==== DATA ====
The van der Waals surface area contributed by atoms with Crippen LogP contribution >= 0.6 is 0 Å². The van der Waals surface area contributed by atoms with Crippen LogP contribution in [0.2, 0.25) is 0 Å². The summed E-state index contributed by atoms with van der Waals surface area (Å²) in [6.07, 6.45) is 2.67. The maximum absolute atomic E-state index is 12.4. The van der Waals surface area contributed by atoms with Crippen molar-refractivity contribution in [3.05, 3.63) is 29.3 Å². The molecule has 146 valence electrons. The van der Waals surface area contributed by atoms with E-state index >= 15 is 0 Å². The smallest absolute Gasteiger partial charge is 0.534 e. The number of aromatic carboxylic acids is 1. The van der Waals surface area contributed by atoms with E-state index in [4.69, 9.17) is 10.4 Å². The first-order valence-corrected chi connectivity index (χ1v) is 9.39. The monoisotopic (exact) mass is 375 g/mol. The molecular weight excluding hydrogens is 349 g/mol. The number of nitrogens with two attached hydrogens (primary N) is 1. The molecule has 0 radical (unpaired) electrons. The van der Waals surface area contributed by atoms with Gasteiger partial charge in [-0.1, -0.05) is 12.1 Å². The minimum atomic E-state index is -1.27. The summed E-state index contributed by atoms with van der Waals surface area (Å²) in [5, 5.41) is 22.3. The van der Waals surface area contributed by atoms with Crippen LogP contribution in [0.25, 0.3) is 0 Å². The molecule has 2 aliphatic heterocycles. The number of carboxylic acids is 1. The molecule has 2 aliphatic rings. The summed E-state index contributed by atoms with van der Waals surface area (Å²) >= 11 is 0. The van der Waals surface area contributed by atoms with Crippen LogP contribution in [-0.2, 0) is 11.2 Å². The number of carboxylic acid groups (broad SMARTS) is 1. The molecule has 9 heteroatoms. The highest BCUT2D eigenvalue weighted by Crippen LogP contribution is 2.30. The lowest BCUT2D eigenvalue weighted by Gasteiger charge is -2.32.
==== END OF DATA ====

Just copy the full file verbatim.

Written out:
The van der Waals surface area contributed by atoms with Crippen LogP contribution >= 0.6 is 0 Å². The van der Waals surface area contributed by atoms with Crippen LogP contribution in [0.2, 0.25) is 0 Å². The summed E-state index contributed by atoms with van der Waals surface area (Å²) in [6.07, 6.45) is 2.67. The maximum absolute atomic E-state index is 12.4. The van der Waals surface area contributed by atoms with Crippen molar-refractivity contribution in [3.05, 3.63) is 29.3 Å². The molecule has 146 valence electrons. The van der Waals surface area contributed by atoms with E-state index >= 15 is 0 Å². The smallest absolute Gasteiger partial charge is 0.534 e. The number of aromatic carboxylic acids is 1. The van der Waals surface area contributed by atoms with E-state index in [4.69, 9.17) is 10.4 Å². The first-order valence-corrected chi connectivity index (χ1v) is 9.39. The monoisotopic (exact) mass is 375 g/mol. The molecular weight excluding hydrogens is 349 g/mol. The number of nitrogens with two attached hydrogens (primary N) is 1. The molecule has 0 radical (unpaired) electrons. The van der Waals surface area contributed by atoms with Gasteiger partial charge in [-0.1, -0.05) is 12.1 Å². The minimum atomic E-state index is -1.27. The summed E-state index contributed by atoms with van der Waals surface area (Å²) in [5, 5.41) is 22.3. The van der Waals surface area contributed by atoms with Crippen LogP contribution in [0.25, 0.3) is 0 Å². The molecule has 2 aliphatic heterocycles. The number of carboxylic acids is 1. The molecule has 2 aliphatic rings. The summed E-state index contributed by atoms with van der Waals surface area (Å²) >= 11 is 0. The van der Waals surface area contributed by atoms with Crippen LogP contribution in [-0.2, 0) is 11.2 Å². The number of carboxylic acid groups (broad SMARTS) is 1. The molecule has 9 heteroatoms. The highest BCUT2D eigenvalue weighted by Crippen LogP contribution is 2.30. The lowest BCUT2D eigenvalue weighted by Gasteiger charge is -2.32.